I know it’s a popular opinion in our day and age that the Melkites or Byzantines have the same faith as us even when it comes to Christology but, I don’t understand how it is possible to be loyal to our fathers Sts. Severus, Philoxenus, Jacob of Serugh, Jacob baradeaus, Timothy of Alexandria, Theodosius, Peter the fuller etc who condemned it and at the same time hold to this opinion. Also how can Chalcedon be condemned as Nestorianizing when these people are “Orthodox” that would necessitate an orthodox interpretation of the Chalcedon and thus why should it be condemned why pick the Nestorian view of the council if that’s not even how they themselves interpret it ? And thus why should we continue in our rejection of Chalcedon ? Also how can we say this when our own fathers considered it to be in contradiction with Ephesus and some of the fathers of Ephesus explicitly condemned two natures after the union ?
As I have already posted in other topic, Armenian Apostolic have some saints with different opinion. Catholicos St Nerses IV the Gracious (Shnorhali) (1102-1173) believed that we have one faith with Greek Orthodox and even tried to unite Churches. St Nerses Lambronatsi (1153–1198) tried to unite Armenian Church with Roman and Greek Churches. He became a zealous advocate of the union of the Greek and Armenian Churches. And there are a lot of other Armenian Fathers, who thought the same (Mchitar Gosh, Catholicos Magakia (Ormanyan), St Ovanes Harnetsi).
In my personal opinion, the unanimous opinion of the holy fathers is authoritative only in matters of faith, and not in politics, terminology, relations with others, history, etc. It is necessary to separate the dogma from the worldly outlook. F. Peter Farrington in his articles had close position to this, as I have understood.
God bless you,
On my picture you can see St Nerses Lambronatsi
God bless you,
There is a difference between sect and heresy. Sect is delusion out the Church and heresy is delusion in the Church. A very good example is St. Basil the Great (379). He was baptized after a heretical creed opposed to the Nicene Creed and ordained to the priesthood by Arians. St. Basil had never received communion with Orthodox during his lifetime, who demanded “without philosophies” to accept the Symbol of Nicaea. He had never been in communion with legal historic Orthodox Church.
In addition to the two Nerses, I also remembered St. Hovhannes Garnetsi. He had a vision in which God would condemn to eternal torment those who change their Church and rebaptise in other Church. He made examples of cathelics, greeks, armenians and assyrians (nestorians).
One more thing is, as for as I know, consensus of Fathers is not dogmatic principle. There were situations, when it didn’t work. For instance, the First Ecumenical Council was completely contrary to the consensus of the holy fathers 1-3 centuries. Most of St Fathers before 325 considered that Son is subordinate to the Father. And it is heresy of “subordinationalism”.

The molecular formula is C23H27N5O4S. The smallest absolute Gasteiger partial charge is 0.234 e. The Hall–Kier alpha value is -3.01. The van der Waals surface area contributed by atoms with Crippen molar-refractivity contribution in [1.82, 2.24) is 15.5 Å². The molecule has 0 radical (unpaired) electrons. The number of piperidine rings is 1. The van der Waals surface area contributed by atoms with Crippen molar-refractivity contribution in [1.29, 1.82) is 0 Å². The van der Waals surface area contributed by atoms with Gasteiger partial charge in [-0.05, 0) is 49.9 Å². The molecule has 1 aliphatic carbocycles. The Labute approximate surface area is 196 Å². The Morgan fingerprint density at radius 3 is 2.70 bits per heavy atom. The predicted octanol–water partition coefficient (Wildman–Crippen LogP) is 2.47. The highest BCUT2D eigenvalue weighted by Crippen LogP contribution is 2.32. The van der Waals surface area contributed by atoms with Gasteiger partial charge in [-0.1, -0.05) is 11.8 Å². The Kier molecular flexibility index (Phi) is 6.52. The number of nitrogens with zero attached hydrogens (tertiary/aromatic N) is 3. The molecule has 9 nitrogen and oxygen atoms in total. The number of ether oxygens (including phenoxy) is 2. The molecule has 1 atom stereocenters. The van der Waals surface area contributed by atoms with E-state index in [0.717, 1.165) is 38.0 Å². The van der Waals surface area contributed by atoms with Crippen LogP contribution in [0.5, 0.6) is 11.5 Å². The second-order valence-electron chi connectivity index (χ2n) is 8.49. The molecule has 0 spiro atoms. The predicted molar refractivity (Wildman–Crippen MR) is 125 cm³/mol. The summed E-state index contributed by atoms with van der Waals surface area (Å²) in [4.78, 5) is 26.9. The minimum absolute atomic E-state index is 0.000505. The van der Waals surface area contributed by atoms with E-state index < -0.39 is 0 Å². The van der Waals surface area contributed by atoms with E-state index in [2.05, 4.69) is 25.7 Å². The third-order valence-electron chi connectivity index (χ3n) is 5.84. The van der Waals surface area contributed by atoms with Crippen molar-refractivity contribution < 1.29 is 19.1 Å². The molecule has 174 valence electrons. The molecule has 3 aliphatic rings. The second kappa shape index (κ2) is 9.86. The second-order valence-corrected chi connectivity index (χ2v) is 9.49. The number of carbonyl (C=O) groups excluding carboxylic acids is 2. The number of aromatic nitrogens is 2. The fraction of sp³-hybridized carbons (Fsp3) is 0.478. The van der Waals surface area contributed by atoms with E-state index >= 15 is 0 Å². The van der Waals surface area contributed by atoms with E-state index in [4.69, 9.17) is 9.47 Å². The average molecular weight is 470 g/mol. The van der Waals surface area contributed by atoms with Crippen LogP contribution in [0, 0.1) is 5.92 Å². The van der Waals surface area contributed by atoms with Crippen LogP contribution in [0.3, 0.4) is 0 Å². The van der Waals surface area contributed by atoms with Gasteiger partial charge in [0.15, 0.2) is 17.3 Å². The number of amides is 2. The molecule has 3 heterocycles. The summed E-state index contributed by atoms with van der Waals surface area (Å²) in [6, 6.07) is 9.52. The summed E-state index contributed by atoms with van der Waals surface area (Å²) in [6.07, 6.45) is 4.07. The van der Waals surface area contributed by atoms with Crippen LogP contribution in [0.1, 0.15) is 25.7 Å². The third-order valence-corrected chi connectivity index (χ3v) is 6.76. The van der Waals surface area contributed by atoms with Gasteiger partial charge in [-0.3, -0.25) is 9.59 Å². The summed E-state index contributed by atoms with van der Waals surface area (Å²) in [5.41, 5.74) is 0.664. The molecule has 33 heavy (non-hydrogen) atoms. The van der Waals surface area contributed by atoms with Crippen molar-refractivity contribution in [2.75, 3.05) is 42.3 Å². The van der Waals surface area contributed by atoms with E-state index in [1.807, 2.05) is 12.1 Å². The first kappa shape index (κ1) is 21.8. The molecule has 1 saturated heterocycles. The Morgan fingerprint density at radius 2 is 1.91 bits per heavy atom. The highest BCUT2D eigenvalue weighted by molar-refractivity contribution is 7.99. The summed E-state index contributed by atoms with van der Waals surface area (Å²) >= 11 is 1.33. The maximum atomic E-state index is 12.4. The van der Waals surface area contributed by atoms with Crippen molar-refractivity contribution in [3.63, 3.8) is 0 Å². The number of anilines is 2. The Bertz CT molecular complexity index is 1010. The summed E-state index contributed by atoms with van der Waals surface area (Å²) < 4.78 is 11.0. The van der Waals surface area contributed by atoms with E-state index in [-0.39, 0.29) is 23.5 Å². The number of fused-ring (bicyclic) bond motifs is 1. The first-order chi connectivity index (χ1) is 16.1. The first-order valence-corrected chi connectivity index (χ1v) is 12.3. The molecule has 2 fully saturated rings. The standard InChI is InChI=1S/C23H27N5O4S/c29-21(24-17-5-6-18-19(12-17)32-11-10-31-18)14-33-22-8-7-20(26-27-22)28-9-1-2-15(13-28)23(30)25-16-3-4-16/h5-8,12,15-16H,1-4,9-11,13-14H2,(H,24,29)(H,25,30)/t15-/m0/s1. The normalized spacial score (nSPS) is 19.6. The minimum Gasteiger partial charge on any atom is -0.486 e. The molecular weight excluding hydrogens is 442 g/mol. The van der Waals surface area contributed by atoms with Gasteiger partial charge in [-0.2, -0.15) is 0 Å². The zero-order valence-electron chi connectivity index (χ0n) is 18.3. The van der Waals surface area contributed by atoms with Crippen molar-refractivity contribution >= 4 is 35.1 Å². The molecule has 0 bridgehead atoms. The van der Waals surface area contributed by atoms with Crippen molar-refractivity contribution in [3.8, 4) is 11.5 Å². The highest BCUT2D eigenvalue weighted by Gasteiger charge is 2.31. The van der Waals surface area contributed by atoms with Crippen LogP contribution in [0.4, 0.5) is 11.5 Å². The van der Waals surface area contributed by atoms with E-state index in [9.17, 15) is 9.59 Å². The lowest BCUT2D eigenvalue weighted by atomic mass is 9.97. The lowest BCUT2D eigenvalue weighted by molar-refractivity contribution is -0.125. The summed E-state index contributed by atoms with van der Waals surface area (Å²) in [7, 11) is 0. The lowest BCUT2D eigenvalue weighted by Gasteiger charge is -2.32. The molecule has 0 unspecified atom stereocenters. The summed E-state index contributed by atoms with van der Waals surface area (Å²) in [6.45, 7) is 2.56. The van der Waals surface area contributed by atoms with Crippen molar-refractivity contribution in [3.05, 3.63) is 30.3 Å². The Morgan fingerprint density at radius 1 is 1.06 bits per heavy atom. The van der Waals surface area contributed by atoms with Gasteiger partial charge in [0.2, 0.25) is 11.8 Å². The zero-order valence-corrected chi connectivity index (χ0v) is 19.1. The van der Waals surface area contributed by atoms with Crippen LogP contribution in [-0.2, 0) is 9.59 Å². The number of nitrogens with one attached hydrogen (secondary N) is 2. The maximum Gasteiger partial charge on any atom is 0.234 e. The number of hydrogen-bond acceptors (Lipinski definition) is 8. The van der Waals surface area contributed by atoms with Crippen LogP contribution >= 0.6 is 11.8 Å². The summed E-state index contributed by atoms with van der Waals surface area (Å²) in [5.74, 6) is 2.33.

Talking about our anathemas, we know that modern chalkidonites don’t believe in 2 Sons and Tome of Leo can be understood in Orthodox way. Moreover, most of chalkidonite christians even don’t know who is Leo and what happened in 451. So, any anathema should not be understood literally, but in the sense that the Fathers put into it. This anathema applies only to real heretics who believe in 2 Sons in chalkidone theology.
As for the position of the Church, there is a book “The Armenian Church” by great scientist, philosopher, Patriarch of Constantinople Malachia Ormanian (1841-1918), which is being published today with the blessing of our bishops. Here we can read:
«The two Churches [Greek-Orthodox and Roman-Catholic], which have appropriated to themselves the pompous names of catholic and ecumenical as proof of their universality, are in fact isolated and enclosed within the circle of their individuality. Such intolerance is completely alien to the spirit of the Armenian Church, which does not allow a separate or national Church, no matter how vast it may be, to appropriate the character of universality. It stands on the grounds that true universality can exist only in the assembly of all Churches closely united in the name of the principle of unitas in necessariis, to which all the basic principles of Christianity are reduced. Once this condition is met, each individual Church can interpret minor particulars in its own way. The Armenian Church reduces these foundations of Christian teaching to the most simple and concise interpretation. It recognizes as necessary only the dogmatic definitions of the first three Ecumenical Councils, definitions dating back to the epoch when individual Churches still retained unity and communion among themselves. Thus, any Church that recognizes the Trinity, the Incarnation and the Redemption, according to the view of the Armenian Church, can be a part of the Universal Church and, as such, grants its followers the right to eternal salvation. All such Churches maintain communion with one another in the spirit, in spiritualibus, in which the highest unity of faith and charity, necessary for the unity of Christianity, is achieved. The rest of the points concerning doctrine or beliefs may be accepted or rejected, either as a result of the decision of a separate council, or by virtue of the authority of the scientists of the Church.»
God bless you,